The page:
In the news release, Judge halts smelter expansion until environmental assessment completed, issued 11-Sep-2015 by Unifor over CNW, we are advised by the company that the headline: "Judge halts smelter expansion until environmental assessment completed," should read "Judge orders environment board to reconsider hearings on human health effects of smelter expansion" as originally issued inadvertently. The complete, corrected release follows:
Judge orders environment board to reconsider hearings on human health effects of smelter expansion
KITIMAT, BC, Sept. 11, 2015 /CNW/ - Unifor has succeeded in forcing the Environmental Assessment Board (EAB) to take responsibility for investigating the impact of plans for a dramatic increase of sulphur dioxide (SO2) at the Rio Tinto smelter in Kitimat. The BC Supreme Court has sided with Unifor in a judicial review involving the Ministry of Transportation's approval of the smelter's expansion without a SO2 "scrubber".
The project will increase SO2 emissions from 27 tonnes per day to 42 tonnes per day.
"Expanding the smelter without a scrubber is a terrible health risk to my community," said Sean O'Driscoll, Unifor Local 2301 President. "We're very pleased that Rio Tinto's proposal will have to go through an environmental assessment. It's a shame that it takes a Supreme Court Judge to force the BC Liberal government to do the right thing."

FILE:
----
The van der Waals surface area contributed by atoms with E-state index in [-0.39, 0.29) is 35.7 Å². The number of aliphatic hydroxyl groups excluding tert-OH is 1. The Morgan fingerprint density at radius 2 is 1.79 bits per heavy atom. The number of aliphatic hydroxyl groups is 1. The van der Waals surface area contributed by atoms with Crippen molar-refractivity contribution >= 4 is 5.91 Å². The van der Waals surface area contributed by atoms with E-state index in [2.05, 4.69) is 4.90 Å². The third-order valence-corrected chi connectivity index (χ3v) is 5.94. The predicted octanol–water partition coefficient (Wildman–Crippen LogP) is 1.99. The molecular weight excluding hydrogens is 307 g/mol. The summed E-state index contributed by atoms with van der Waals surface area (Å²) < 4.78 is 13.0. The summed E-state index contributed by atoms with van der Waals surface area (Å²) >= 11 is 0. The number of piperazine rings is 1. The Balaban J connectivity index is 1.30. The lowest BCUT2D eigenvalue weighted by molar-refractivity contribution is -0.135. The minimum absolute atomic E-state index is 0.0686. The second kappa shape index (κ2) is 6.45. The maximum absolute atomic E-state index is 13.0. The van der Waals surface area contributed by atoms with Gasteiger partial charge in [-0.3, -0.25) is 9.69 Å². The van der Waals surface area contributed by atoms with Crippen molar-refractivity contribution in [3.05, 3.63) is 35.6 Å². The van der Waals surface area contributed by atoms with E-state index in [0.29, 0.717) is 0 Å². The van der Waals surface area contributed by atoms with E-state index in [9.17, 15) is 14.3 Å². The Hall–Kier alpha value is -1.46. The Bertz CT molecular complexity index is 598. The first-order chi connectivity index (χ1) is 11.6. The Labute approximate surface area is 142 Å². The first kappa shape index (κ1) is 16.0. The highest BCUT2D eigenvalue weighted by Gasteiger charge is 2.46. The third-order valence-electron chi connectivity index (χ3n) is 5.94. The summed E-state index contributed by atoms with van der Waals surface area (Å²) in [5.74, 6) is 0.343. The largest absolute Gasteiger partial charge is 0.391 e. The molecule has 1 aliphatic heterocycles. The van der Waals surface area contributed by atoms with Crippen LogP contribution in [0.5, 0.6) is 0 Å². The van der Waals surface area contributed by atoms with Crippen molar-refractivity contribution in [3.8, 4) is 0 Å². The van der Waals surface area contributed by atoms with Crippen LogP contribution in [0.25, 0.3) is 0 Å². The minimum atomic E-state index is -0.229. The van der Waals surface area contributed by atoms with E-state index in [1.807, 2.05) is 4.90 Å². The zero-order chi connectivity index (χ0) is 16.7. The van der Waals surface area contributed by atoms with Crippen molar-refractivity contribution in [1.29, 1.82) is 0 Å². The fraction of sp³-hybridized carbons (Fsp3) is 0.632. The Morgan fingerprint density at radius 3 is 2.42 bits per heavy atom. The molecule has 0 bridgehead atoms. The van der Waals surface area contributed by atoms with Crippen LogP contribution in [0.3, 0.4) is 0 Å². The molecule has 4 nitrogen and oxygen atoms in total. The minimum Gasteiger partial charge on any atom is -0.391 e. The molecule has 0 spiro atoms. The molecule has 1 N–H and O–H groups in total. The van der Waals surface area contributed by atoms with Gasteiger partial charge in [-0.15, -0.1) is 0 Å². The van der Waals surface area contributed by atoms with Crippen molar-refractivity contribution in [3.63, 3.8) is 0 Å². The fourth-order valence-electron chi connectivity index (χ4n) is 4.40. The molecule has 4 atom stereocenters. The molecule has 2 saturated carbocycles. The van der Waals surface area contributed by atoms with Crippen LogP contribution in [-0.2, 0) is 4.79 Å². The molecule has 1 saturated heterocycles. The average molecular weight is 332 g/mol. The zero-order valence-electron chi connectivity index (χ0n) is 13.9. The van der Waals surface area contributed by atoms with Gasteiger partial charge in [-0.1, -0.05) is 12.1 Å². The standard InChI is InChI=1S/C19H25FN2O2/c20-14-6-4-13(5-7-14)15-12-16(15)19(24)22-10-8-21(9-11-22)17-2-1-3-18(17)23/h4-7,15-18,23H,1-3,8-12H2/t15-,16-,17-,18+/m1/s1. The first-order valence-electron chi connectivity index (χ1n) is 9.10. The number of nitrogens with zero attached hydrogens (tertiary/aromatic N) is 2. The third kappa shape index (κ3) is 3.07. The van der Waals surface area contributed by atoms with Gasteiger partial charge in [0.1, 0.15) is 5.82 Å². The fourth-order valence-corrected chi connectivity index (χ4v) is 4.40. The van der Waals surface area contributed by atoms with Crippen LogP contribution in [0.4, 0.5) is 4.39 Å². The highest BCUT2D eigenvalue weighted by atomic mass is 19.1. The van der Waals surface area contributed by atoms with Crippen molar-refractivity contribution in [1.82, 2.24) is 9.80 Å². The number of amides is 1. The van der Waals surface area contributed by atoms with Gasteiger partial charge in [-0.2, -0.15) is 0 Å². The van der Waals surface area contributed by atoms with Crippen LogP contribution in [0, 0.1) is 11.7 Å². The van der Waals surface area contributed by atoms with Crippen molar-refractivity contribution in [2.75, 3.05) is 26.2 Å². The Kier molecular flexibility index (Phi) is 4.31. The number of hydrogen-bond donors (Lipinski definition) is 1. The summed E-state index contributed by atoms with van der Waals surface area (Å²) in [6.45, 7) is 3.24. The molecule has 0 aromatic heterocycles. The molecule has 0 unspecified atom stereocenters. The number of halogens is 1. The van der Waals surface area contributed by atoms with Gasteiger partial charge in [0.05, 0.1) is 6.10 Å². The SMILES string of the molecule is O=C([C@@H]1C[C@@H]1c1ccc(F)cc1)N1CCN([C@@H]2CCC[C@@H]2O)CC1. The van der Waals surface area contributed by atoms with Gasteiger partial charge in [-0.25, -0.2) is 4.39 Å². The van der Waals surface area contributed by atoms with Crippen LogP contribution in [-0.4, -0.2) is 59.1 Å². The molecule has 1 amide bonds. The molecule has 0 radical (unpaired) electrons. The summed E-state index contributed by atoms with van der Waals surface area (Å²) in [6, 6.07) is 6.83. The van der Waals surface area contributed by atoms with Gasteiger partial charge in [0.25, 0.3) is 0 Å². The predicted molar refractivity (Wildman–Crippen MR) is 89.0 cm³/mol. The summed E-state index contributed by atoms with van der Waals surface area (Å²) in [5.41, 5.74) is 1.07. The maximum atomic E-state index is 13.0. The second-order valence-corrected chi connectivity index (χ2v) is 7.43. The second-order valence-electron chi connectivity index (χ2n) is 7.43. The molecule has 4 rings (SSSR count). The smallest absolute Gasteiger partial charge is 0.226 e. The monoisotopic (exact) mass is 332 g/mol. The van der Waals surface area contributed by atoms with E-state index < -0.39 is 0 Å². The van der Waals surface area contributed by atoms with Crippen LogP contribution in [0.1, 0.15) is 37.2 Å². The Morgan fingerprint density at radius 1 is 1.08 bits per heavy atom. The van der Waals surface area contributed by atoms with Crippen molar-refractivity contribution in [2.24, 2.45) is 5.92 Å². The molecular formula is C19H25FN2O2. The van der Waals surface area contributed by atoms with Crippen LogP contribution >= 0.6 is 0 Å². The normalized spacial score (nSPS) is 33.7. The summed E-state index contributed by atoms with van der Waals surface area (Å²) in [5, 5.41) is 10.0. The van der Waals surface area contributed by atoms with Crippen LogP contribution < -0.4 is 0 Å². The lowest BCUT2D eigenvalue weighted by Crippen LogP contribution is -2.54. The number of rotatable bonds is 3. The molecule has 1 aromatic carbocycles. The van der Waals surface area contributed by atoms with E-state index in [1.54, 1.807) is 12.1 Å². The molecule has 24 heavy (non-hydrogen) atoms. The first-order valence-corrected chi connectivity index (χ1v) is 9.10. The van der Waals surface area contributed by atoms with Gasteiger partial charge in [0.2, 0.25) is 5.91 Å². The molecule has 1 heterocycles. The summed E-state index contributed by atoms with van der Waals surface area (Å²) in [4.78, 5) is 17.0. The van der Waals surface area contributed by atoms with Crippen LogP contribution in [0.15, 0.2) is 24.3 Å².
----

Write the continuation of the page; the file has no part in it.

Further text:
The decision to approve the smelter expansion without scrubbers will now be sent back to the EAB.
Airborne sulphur dioxide is a well-known cause of respiratory ailments. Excessive SO2 levels in Kitimat are likely already impacting human health. In July 2012 a Community Health Synopsis study published by Northern Health concluded that the incidence of death from bronchitis, emphysema, and asthma is 60 per cent higher in Kitimat than the British Columbian average. Expert evidence known to the Minister of the Environment reveals that increased SO2 can cause serious health problems, including fatal respiratory failure.
Unifor is Canada's largest union in the private sector, representing more than 310,000 workers. It was formed Labour Day weekend 2013 when the Canadian Auto Workers and the Communications, Energy and Paperworkers unions merged.